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Southampton Water, including approach to Hamble River and Hythe Marina Village

Your Comments: 12 Read or add your comments

Courtesy Flag

Flag, Red Ensign


From E East Bramble(E.Cardinal) 50:47'.23N 001:13'.63W From W Lepe Spit (S.Cardinal) 50:46'.78N 001:20'.64W


Admiralty 2036, 2041, 2038, SC5600

Rules & Regulations

Moving Prohibited Zone around shipping, see text for details.


Shipping, Bramble Bank

Tidal Data Times & Range

Double HW, First HW approx -0013 Dover (Springs) Stand halfway up flood tide. MHWS 4.5m MHWN 3.7m MLWN 1.8m MLWS 0.5m   (links)

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General Description

Southampton Water is the deep water inlet leading 6 miles from the Solent to the historic city of Southampton, with its deep water docks and jetties. ... read more


The yachtsman or motorboater needs to exercise extreme care in the approaches to Southampton water. ... read more

Berthing, Mooring & Anchoring

The main berthing facility in the area covered is Hythe Marina Village lying on the port hand side in the close approaches to Southampton docks , clearly shown in the aerial pictures. Full details of berthing arrangements and prices here are covered shortly. If a visitors berth can't be arranged here, there are plenty of other options in the River Itchen, covered separately. ... read more

Your Ratings & Comments

Hill Head Harbour
Written by Tyro Sailor | 27th May 2023
This little, drying harbour between Lee-on-the-Solent and Hamble was the only one in the Solent I hadn't visited - until last month.

Approach (under power, since there's no room inside to get the sails down) not long before high water from the south-west and head for the two white buildings. The right hand one is the Clubhouse and the one on the left is the nature reserve welcome centre. Leave the yellow pole with the cross to port and head for the black one with white bands. Leave this close to starboard and turn slowly towards the well-marked harbour entrance, with a close eye on the echosounder. There's a gravel bank in the way if you turn too sharply, but you should be OK near the top of the tide.
In the entrance keep well to starboard to avoid the obvious shingle bank on the port side. The plastic jigsaw pontoon (well-fendered, so you don't need yours) is directly ahead. There are no cleats but plenty of rings to tie to. The harbour is open to the south-east but otherwise well-sheltered.

If no-one's around from the club (worth a call beforehand) call the helpful and friendly harbourmaster (number in the almanac) for advice on getting ashore - you'll need the combination for the dinghy-park gate lock....or use your dinghy. The bottom is gravel and mud, and the (three!) slips are available for drying out. The River Meon discharges through the harbour so it doesn't dry completely.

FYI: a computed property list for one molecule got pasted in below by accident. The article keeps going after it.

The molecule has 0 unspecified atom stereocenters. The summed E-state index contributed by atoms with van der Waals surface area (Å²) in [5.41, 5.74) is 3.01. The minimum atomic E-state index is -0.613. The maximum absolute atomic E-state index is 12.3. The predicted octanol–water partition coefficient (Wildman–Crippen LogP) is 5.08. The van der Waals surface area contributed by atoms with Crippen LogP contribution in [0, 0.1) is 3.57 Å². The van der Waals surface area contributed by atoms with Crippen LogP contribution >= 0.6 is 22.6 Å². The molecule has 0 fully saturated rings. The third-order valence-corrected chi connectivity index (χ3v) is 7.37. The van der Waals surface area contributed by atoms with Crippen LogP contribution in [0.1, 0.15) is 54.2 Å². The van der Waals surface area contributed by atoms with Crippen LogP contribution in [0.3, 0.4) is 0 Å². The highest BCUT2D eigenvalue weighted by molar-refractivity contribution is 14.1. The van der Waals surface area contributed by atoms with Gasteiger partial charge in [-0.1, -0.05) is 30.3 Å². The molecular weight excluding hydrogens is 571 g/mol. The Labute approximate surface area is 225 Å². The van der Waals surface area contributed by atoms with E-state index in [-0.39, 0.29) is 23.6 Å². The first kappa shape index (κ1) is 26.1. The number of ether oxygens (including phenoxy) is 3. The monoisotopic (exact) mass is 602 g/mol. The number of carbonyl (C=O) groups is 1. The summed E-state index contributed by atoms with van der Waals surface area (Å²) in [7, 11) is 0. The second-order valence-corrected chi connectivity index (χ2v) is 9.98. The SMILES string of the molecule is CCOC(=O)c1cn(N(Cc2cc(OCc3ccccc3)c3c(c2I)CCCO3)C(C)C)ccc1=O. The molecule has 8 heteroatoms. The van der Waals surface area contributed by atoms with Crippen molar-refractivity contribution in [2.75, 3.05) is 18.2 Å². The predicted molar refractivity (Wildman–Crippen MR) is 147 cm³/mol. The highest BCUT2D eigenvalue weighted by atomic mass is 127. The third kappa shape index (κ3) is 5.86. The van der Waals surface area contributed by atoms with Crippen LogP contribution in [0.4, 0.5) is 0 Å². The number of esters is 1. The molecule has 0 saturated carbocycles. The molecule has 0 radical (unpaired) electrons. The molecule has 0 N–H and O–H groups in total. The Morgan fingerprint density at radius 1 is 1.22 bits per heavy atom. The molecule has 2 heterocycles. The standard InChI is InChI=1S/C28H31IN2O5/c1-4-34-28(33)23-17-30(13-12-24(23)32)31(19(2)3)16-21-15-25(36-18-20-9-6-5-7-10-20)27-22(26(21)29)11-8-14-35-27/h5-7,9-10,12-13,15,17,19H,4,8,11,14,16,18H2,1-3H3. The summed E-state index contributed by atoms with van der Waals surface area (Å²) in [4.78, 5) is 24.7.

Ashlett Creek - dredged!
Written by Tyro Sailor | 18th Aug 2022
The big news here is that the area around the club pontoon has been dredged. I did ask some helpful and friendly club members this week to what depth, but didn't get a definitive reply. But at low water on 16th August my Centaur (draught 0.9m) was just about aground. You do the maths! It was very strange, being afloat or nearly so with walls of mud a few yards away with boats sitting on top. How long it will stay like that remains to be seen.

Enter the creek between the blue tugs and the nearest PHM, the one with the topmark. Straight from there to the buoyed channel. The shallowest bit is between the second and third pairs of buoys. After that, turn to starboard and follow the beacons. The last SHM mentioned in the text is no longer there.

I have photos of the channel if someone can upload them.
1 of 1 people found this helpful
Update April 2022
Written by Don Thomson 3 | 5th Apr 2022
I reviewed these notes in early April 2022. I've added notes on Calshot Creek but you should have a look at the extensive notes below for further info. Note that Calshot Oil terminal chimney has gone but that the area is being used by the off-shore wind generating industry and so there is still shipping in the terminal channel. Prices are up to date.
Calshot chimney is no more
Written by Tyro Sailor | 29th Nov 2021